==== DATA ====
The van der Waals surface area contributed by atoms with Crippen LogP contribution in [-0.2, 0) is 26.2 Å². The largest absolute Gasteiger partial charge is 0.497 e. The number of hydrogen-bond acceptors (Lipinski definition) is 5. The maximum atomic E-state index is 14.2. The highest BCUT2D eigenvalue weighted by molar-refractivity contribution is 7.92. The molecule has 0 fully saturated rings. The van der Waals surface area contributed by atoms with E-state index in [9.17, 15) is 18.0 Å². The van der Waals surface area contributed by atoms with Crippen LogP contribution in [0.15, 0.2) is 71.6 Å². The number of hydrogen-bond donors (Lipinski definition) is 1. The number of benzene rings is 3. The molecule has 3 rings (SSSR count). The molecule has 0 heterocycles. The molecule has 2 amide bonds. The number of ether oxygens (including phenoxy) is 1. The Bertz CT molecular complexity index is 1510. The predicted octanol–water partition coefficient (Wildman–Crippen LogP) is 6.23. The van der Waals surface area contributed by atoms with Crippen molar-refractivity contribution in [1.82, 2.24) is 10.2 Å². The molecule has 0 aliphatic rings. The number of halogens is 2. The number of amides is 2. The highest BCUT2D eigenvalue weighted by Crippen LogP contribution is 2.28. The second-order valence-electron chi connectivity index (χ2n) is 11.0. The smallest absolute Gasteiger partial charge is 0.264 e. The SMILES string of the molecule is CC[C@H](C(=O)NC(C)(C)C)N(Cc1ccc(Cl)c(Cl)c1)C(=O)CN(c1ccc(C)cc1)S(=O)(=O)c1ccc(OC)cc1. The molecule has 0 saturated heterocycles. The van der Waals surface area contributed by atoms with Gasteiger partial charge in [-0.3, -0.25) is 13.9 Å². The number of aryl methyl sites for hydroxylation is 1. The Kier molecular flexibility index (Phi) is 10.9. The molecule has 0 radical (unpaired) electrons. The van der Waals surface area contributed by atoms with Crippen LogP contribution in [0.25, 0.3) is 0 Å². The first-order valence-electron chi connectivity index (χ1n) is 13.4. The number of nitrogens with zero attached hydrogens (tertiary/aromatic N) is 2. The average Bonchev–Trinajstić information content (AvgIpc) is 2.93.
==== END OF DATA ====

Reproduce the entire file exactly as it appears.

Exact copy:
The van der Waals surface area contributed by atoms with Crippen LogP contribution in [-0.2, 0) is 26.2 Å². The largest absolute Gasteiger partial charge is 0.497 e. The number of hydrogen-bond acceptors (Lipinski definition) is 5. The maximum atomic E-state index is 14.2. The highest BCUT2D eigenvalue weighted by molar-refractivity contribution is 7.92. The molecule has 0 fully saturated rings. The van der Waals surface area contributed by atoms with E-state index in [9.17, 15) is 18.0 Å². The van der Waals surface area contributed by atoms with Crippen LogP contribution in [0.15, 0.2) is 71.6 Å². The number of hydrogen-bond donors (Lipinski definition) is 1. The number of benzene rings is 3. The molecule has 3 rings (SSSR count). The molecule has 0 heterocycles. The molecule has 2 amide bonds. The number of ether oxygens (including phenoxy) is 1. The Bertz CT molecular complexity index is 1510. The predicted octanol–water partition coefficient (Wildman–Crippen LogP) is 6.23. The van der Waals surface area contributed by atoms with Crippen molar-refractivity contribution in [1.82, 2.24) is 10.2 Å². The molecule has 0 aliphatic rings. The number of halogens is 2. The number of amides is 2. The highest BCUT2D eigenvalue weighted by Crippen LogP contribution is 2.28. The second-order valence-electron chi connectivity index (χ2n) is 11.0. The smallest absolute Gasteiger partial charge is 0.264 e. The SMILES string of the molecule is CC[C@H](C(=O)NC(C)(C)C)N(Cc1ccc(Cl)c(Cl)c1)C(=O)CN(c1ccc(C)cc1)S(=O)(=O)c1ccc(OC)cc1. The molecule has 0 saturated heterocycles. The van der Waals surface area contributed by atoms with Gasteiger partial charge in [-0.3, -0.25) is 13.9 Å². The number of aryl methyl sites for hydroxylation is 1. The Kier molecular flexibility index (Phi) is 10.9. The molecule has 0 radical (unpaired) electrons. The van der Waals surface area contributed by atoms with Crippen LogP contribution in [0.25, 0.3) is 0 Å². The first-order valence-electron chi connectivity index (χ1n) is 13.4. The number of nitrogens with zero attached hydrogens (tertiary/aromatic N) is 2. The average Bonchev–Trinajstić information content (AvgIpc) is 2.93.